Australia: Insurance alternatives attract more attention
Source: Asia Insurance Review | Nov 2019
Demand for insurance alternatives has increased because traditional insurance may not be appropriate for every risk, and the market has opened up for more niche or tailored insurance solutions, according to a blog item by boutique law firm The Fold Legal lawyer Lydia Carstensen.
Insurance alternatives include parametric insurance, aggregate deductible funds, discretionary mutuals and captives. These and other insurance alternatives can easily operate side by side with traditional insurance.
Ms Carstensen says that there are several reasons why the time is ripe for insurance alternatives, and they are:
- There are more catastrophic events unfolding every year, such as the 2019 Townsville floods. Each time a natural disaster occurs, attention focusses on the insurance industry’s conduct in the aftermath, for example, claims that are not properly assessed and claims that are not promptly paid.
- Insurers are leaving certain industry segments and classes of insurance, meaning insureds cannot always find traditional insurance solutions for their risk.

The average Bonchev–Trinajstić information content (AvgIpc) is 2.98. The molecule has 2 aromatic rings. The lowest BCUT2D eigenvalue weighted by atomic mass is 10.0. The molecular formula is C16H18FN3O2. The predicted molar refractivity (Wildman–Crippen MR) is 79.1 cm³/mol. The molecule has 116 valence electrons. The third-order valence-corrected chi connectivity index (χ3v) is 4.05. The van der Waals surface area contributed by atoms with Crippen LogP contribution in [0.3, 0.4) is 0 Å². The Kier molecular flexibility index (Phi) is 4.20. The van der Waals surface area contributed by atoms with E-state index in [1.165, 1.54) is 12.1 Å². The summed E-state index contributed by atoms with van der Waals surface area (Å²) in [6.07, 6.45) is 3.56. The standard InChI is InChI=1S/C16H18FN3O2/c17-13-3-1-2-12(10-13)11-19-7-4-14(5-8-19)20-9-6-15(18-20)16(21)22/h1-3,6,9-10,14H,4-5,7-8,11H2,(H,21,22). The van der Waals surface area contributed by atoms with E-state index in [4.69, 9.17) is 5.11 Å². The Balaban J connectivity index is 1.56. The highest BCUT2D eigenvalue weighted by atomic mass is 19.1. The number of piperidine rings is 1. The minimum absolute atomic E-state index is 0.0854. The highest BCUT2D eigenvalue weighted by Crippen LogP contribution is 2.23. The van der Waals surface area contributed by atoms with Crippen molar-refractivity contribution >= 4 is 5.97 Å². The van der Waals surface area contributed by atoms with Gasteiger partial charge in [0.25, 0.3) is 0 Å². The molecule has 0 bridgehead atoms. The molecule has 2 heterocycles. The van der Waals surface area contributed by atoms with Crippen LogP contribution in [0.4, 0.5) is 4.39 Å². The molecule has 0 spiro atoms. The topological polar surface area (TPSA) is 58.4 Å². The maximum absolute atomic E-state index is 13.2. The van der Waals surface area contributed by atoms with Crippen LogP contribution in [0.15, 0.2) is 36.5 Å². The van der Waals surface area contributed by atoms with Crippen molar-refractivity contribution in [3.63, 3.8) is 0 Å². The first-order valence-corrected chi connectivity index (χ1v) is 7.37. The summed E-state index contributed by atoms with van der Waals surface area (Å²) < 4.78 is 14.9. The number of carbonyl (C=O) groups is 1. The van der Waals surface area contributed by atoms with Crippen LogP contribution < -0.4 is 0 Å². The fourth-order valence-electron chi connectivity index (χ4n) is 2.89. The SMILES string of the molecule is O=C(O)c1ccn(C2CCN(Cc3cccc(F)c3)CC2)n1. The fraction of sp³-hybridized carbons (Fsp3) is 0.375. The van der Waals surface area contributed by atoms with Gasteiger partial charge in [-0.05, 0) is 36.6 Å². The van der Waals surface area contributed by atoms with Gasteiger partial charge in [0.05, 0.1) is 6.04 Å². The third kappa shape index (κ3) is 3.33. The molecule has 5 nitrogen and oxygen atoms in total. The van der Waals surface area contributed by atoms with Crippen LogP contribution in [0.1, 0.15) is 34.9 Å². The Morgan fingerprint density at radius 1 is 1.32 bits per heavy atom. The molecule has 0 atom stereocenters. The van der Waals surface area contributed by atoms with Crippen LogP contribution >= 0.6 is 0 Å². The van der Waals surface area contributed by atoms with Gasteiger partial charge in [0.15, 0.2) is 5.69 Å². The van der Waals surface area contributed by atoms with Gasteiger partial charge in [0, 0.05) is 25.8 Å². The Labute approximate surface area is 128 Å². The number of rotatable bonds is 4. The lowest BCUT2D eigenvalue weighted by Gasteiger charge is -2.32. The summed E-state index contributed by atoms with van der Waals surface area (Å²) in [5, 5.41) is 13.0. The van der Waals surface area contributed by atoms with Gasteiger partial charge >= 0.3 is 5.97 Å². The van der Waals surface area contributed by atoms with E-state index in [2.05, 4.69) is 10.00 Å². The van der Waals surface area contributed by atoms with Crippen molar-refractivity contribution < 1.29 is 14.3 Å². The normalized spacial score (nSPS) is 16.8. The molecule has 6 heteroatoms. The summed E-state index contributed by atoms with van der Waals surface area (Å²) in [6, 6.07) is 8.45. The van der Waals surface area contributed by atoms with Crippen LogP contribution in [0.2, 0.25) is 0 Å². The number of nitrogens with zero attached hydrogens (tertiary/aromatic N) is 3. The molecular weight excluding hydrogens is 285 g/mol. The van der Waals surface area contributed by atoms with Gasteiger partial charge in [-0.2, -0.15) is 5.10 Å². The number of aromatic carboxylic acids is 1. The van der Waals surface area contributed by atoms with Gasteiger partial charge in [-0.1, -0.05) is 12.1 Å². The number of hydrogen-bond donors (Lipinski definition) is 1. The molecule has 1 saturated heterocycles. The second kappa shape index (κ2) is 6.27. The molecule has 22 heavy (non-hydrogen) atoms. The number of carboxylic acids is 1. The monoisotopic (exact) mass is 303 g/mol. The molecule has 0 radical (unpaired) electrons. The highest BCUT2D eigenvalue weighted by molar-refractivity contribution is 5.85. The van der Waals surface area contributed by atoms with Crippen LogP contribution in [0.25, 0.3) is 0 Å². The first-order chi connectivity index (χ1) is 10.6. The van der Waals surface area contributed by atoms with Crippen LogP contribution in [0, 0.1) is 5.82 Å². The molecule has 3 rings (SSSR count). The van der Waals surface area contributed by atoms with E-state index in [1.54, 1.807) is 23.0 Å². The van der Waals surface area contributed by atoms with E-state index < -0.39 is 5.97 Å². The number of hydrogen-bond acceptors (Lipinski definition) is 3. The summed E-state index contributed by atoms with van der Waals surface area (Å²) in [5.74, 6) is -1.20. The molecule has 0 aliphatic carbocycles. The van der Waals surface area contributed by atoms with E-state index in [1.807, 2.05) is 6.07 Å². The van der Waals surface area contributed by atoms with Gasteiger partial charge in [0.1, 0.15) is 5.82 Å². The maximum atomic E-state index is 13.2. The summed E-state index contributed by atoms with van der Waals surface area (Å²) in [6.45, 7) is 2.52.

- Technology (including data collection and InsurTech) is becoming more effective and prevalent.
- Insureds have become more aware of what works for them and what doesn’t and have a need for a greater range of risk solutions and more flexibility.
Alternative risk transfer solutions are worth considering if one is facing a gap in the traditional insurance market, particularly if the problem is:
- Cost of insurance;
- Convenience of insurance; or
- Covering a hard-to-place risk because no insurer can be found which has the interest, capacity or appetite to underwrite the risk.
Insurance alternatives may also suit a buying group or association with stakeholders who have similar interests.
Insurance alternatives are not always insurance
It is important to understand that insurance alternatives like parametric risk products and aggregate deductible funds are not always insurance for legal purposes. For example, they may be structured as derivatives, insurance-linked securities or a miscellaneous risk product. This means that they require a different financial product authorisation and may only be offered if the intermediary has an Australian Financial Services Licence with a ‘miscellaneous financial risk’ product authorisation. A